Who Is the 'Bin Laden Hunter'?

What we know about sword-wielding Gary Faulkner and his mission

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Gary Brooks Faulkner, a 52-year-old construction worker from California, was detained by Pakistani police after claiming he was on a mission to kill Osama bin Laden. While details are still being collected, this would be the first example of a U.S. citizen being arrested in Pakistan for attempting to fight terrorists. Here's what's being reported:

  • Where He Was Going  "Police alleged the American intended to travel to the eastern Afghan region of Nuristan, just across the border from Chitral," writes The Associated Press. "The area is among several rumored hiding places for the al-Qaida leader, who has evaded a massive U.S. effort to capture him since 2001." As a side note, the AFP writes "Chitral attracts Western tourists for its hiking and stunning natural beauty and is considered one of the safer areas of northwestern Pakistan."
  • What He Was Carrying  "He had a pistol, dagger and a sword and was carrying night-vision equipment as well as Christian literature," The BBC writes.
  • What He Wanted to Do to bin Laden  "During initial interrogation, the American national said that he was going to Nooristan on a ‘mission to decapitate Osama bin Laden’ and his four accomplices who posed a constant threat to America," writes Zahiruddin at Dawn.com. The Associated Press agrees. Oddly enough, CNN quotes a Pakistani police chief saying Faulkner claimed "he had no intention of killing bin Laden." Also, according to Reuters, Faulkner told authorities he "suffered personal losses in the September 11, 2001 attacks."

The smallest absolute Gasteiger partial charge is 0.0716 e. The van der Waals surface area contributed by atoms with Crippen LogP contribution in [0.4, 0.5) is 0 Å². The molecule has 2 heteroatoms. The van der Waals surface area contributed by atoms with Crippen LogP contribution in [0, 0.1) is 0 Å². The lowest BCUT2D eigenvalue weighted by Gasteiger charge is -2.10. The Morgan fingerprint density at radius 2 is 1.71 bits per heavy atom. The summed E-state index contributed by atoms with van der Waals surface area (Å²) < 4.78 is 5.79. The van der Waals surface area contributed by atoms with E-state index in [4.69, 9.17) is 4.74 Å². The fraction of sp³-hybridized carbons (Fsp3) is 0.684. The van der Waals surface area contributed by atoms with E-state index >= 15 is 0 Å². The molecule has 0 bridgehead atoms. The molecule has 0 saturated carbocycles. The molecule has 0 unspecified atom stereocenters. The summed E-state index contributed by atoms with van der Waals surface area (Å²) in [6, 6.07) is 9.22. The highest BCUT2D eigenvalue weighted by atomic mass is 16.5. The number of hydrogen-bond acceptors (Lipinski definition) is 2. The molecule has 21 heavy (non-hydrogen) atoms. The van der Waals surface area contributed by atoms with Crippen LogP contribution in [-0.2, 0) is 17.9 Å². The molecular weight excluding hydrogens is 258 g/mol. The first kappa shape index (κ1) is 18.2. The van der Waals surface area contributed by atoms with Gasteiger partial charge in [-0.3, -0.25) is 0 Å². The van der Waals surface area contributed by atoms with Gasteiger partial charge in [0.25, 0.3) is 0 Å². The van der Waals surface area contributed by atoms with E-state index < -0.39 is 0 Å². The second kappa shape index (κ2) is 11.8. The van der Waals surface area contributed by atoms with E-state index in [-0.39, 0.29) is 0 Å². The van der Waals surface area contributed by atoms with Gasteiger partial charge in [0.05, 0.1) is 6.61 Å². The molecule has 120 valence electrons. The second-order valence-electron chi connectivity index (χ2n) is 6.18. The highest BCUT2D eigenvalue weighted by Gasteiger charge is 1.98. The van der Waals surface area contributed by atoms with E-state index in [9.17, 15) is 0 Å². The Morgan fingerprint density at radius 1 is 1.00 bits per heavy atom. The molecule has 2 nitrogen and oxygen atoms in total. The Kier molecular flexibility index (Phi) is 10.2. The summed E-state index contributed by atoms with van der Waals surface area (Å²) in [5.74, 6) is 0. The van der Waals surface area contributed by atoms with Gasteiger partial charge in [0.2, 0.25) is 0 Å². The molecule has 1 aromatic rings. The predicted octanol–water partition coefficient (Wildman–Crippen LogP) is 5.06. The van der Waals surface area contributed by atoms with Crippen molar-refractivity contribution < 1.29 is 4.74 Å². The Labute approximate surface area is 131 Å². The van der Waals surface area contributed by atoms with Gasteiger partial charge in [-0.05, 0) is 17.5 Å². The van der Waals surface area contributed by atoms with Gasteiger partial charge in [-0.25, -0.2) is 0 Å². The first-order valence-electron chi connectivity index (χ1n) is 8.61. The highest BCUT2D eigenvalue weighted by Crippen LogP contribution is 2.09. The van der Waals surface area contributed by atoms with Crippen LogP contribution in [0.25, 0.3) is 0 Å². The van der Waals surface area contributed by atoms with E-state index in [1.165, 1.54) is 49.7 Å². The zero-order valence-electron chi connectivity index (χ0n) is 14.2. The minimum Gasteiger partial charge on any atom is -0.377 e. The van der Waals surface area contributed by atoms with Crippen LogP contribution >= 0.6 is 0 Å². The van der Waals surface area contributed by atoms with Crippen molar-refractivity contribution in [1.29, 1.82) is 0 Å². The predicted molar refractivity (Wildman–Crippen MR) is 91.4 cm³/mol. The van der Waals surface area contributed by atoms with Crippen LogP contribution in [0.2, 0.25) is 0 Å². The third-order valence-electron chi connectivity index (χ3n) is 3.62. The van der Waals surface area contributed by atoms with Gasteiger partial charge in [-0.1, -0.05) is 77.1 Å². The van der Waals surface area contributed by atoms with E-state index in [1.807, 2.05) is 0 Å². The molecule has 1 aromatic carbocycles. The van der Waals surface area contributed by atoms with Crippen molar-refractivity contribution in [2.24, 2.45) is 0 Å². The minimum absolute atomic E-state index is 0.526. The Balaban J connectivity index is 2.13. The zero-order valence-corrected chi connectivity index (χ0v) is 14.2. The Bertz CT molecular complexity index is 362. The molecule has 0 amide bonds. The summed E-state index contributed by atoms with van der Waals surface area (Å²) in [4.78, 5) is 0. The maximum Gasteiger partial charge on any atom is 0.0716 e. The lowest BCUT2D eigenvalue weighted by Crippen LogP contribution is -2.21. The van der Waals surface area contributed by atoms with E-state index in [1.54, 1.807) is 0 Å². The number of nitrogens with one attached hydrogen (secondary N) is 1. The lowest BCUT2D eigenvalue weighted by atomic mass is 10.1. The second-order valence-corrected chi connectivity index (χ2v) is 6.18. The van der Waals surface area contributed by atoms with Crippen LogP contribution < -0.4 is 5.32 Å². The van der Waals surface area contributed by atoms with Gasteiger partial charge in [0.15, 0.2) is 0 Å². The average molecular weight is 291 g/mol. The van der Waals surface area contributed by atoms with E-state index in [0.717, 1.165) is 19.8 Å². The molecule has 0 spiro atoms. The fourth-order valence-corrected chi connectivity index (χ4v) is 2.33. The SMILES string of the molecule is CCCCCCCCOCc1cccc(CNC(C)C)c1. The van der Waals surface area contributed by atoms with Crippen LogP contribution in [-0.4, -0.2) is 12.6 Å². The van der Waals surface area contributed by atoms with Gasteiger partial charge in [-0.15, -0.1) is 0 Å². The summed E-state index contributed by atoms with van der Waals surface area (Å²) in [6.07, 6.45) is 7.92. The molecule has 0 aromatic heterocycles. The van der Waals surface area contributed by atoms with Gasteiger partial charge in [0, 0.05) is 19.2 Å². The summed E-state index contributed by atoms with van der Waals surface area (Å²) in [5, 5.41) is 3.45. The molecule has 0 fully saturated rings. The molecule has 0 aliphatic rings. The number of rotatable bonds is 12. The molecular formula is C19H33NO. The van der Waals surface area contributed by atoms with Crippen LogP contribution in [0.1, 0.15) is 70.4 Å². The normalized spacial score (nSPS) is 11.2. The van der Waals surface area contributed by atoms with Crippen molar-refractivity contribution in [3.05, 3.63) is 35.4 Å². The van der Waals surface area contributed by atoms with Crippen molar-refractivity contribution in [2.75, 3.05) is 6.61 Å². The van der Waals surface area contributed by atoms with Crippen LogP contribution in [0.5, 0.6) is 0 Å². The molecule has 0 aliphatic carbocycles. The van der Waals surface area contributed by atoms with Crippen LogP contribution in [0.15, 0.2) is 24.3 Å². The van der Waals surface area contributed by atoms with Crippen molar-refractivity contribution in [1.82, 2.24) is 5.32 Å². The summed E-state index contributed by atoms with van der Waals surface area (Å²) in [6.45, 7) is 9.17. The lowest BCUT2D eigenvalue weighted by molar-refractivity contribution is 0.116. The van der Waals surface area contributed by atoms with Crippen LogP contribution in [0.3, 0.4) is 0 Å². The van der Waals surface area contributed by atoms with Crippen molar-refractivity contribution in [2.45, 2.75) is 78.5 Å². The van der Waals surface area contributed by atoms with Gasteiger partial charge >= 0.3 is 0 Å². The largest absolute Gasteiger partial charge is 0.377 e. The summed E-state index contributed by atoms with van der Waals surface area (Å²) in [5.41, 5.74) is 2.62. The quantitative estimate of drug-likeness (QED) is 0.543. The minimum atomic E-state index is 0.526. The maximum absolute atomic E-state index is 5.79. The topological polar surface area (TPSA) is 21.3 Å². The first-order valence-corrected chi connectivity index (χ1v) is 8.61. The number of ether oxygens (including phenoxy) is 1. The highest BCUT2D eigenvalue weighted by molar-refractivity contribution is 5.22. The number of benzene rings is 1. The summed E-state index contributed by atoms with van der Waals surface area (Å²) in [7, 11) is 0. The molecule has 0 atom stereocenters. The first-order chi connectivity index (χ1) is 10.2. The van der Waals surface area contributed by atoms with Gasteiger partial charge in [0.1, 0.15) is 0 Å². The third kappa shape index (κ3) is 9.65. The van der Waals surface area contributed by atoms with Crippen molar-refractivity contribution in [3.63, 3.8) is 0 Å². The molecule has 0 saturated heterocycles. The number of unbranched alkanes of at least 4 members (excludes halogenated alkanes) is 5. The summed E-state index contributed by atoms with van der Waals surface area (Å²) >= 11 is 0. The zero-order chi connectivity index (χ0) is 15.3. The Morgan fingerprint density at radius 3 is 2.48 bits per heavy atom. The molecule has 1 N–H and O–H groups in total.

• What's the Going Price for bin Laden, Anyway?  "The al-Qaeda leader is the world's most-wanted man, with the US offering a reward of up to $25m (£17m) for information leading to his capture," notes the BBC.
  • Exit Thought: Give the Guy Credit for Trying, writes Paul Wachter at Politics Daily: "The real joke is not on a would-be Rambo like Faulkner but on the U.S. government, which has yet to capture or kill bin Laden as we approach the nine-year anniversary of 9/11... On the campaign trail, Barack Obama attacked President Bush's record regarding this lapse, but since assuming the presidency Obama, too, has failed to deliver bin Laden. As quixotic as Faulkner's attempt was, at least he, unlike the U.S. government, gave the appearance of trying." On his Twitter account, New York Times columnist Nick Kristof quipped, "Newspapers are in trouble. So I'm going to go off to catch Osama w/ a sword, and collect the reward for the NY Times."
This article is from the archive of our partner The Wire.